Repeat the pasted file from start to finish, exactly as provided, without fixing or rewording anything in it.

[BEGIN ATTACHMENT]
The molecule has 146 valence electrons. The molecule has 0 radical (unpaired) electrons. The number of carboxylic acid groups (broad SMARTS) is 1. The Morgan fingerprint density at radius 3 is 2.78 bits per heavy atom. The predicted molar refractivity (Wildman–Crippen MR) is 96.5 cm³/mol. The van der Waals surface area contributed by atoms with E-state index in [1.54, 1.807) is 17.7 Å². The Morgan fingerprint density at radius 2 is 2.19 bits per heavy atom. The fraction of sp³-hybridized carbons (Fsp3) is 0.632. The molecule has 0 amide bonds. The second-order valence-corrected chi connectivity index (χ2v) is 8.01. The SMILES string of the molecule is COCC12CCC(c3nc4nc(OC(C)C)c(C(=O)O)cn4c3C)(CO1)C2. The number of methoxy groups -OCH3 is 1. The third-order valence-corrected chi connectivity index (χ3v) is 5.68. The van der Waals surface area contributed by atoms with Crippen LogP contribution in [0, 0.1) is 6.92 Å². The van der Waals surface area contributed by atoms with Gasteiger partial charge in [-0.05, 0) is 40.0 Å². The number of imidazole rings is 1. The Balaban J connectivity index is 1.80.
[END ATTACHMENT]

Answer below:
The molecule has 146 valence electrons. The molecule has 0 radical (unpaired) electrons. The number of carboxylic acid groups (broad SMARTS) is 1. The Morgan fingerprint density at radius 3 is 2.78 bits per heavy atom. The predicted molar refractivity (Wildman–Crippen MR) is 96.5 cm³/mol. The van der Waals surface area contributed by atoms with E-state index in [1.54, 1.807) is 17.7 Å². The Morgan fingerprint density at radius 2 is 2.19 bits per heavy atom. The fraction of sp³-hybridized carbons (Fsp3) is 0.632. The molecule has 0 amide bonds. The second-order valence-corrected chi connectivity index (χ2v) is 8.01. The SMILES string of the molecule is COCC12CCC(c3nc4nc(OC(C)C)c(C(=O)O)cn4c3C)(CO1)C2. The number of methoxy groups -OCH3 is 1. The third-order valence-corrected chi connectivity index (χ3v) is 5.68. The van der Waals surface area contributed by atoms with Crippen LogP contribution in [0, 0.1) is 6.92 Å². The van der Waals surface area contributed by atoms with Gasteiger partial charge in [-0.05, 0) is 40.0 Å². The number of imidazole rings is 1. The Balaban J connectivity index is 1.80.